I suppose, if I'm gonna be in this situation a lot, I should ask some of the squimonk if they can whip me up an implant or a pill or somethin that will let me sneak around a 99 cent store without yellin about pennies and souls. I would love to do it myself, but every time I go in there, the curse gets up on me like a child climbin up an overweight gorilla and punchin him in the head. It seems like it ain't gonna do nothin, but with every punch, that gorilla gets angrier and angrier until the zookeeper has to be called. In my case, that zookeeper was named Sheriff Tom.

"Come on down, now, Pat," he said in the soothing tones of a man dealing with a crazed guy.

"But they're stealing!" I yelled. "It's them you should be arresting!"

"You know what, Pat, you're right," he shocked me with his easy agreement. "If you come on down from there, you and I can discuss the charges."

This made a whole lot of sense to me, so I got down and let him lead me outside. Once we got out there, he was a lot less friendly. He got up close to me and whispered through his teeth, "What in the world do you think you're doing?"

I was stunned. " see, there's this curse..."

He interrupted, "Are you insane, Pat? Do you know what you're walking in to here?"

I nodded, "Yessir, I do."

He shook his head. "You have no idea. We've been watching this place for months, and there are some very dangerous people in there."

I kept nodding, "Oh, I certainly know. That's why I'm here, you know."

He looked flabbergasted, "So you know about..."

"The meth? Yeah."

"How do you...?"

"Well now, see, Sheriff Tom, I can't exactly tell you that part of it," I explained, "but we're here to stop the meth from comin into our area, and this is really only the first step."

"But...but...but," he stammered, "we've been trying to get a warrant on this place for months, but we can't get enough evidence."

"I ain't really got a problem with gettin enough evidence, Sheriff," I continued, "I know they're pushin meth out of here, and they're gettin it from somewhere else. That's what I'm here to find out."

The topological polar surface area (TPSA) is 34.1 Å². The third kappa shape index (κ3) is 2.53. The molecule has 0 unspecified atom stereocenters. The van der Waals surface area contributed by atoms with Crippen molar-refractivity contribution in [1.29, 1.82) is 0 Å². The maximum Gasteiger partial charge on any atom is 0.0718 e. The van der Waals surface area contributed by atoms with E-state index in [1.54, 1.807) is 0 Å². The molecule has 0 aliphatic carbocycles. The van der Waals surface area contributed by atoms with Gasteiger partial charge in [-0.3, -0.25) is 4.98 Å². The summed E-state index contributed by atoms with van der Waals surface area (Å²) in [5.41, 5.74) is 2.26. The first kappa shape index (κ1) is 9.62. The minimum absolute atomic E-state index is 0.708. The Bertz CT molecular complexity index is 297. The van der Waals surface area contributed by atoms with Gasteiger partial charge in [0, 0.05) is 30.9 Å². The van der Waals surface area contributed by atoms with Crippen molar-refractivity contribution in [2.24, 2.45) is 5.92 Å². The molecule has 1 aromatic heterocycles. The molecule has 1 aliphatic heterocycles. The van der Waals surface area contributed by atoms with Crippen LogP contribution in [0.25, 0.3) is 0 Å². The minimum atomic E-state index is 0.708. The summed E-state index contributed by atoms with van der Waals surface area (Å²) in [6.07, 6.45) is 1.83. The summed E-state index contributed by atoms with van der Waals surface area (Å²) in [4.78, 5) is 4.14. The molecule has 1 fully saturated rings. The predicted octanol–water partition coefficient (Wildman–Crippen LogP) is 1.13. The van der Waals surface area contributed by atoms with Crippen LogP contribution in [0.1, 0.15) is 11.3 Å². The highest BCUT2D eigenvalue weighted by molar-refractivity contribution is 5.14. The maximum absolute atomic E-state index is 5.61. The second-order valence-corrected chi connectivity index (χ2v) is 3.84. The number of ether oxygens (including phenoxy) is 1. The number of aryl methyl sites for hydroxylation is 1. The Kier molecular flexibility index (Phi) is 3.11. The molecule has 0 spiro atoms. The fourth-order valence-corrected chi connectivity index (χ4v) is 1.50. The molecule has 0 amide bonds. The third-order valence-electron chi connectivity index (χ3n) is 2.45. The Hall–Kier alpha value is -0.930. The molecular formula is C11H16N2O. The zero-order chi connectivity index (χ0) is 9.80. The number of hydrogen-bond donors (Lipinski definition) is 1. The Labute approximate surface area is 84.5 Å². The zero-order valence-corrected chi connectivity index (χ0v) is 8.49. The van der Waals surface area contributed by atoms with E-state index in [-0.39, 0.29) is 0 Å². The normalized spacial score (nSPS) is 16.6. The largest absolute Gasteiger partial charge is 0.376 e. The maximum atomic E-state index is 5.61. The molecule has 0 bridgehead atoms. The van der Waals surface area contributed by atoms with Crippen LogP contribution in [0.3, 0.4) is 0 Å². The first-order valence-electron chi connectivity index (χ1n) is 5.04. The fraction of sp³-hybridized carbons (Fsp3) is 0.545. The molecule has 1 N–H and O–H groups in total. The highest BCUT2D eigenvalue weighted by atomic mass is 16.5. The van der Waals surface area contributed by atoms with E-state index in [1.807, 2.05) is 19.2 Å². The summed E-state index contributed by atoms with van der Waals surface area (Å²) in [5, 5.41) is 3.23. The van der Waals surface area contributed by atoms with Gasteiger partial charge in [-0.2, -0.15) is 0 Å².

"I think I have an idea..."Sheriff Tom blurted out. And it was a doozy, I'll tell ya.

Next thing I know, I'm bein led back through the store. Douggy and the squimonk bags were just starin at me, shakin their heads. I could see disappointment written all over their faces as if they'd got kinda drunk after a long week of work and passed out at a party and the people they were with just sorta wandered away and so they were left sleepin in a chair at a party at a stranger's house and the people who owned the house didn't really know who they were and so the owners' drunk friends decided to have a little fun with them and so covered them in toilet paper and then drew all over them with a sharpy and, instead of all the vulgar things that usually get written on a person in this situation, they wrote "You blew the mission Pat. We're very dissapointed in you." I tried signaling them with my eyes, but I've got some sorta disability wherein I can't wiggle my eyebrows rapidly enough to have an effective signal. This comes from when I was 6 and I was down at the swimmin hole, swingin on the rope swing, and this big ol' bat flies by me just as I'm lettin go and the claw at the end of his wing caught me right at my hair line. It severed the tendon that I used to raise my eyebrows. I had to go right to the hospital and have it stitched back together. Since I was so young, there's hardly any scar and I got most of my eyebrow function back after eight years of physical therapy, but I still don't have the speed needed in signaling with my eyebrows. Since they weren't getting the message with the eyebrows, I tried to look at the back door significantly.

I think they got the hint, because they started moving towards the door to the back room. Sheriff Tom was explainin to the workers, "Prisoner has to use the restroom. I gotta let him go or it's a violation of his miranda rights and they can throw the whole case out of court. You've got a bathroom in the back, right? It'll be just a minute." With that, he kicked open the door to the back room, I flicked off the unlocked handcuffs and drew my donut gun. Douggy had enough peace of mind to draw his, too. All three of us burst into the room, guns drawn, yelling "Hands up, scumbags!" Little did we know how right we were.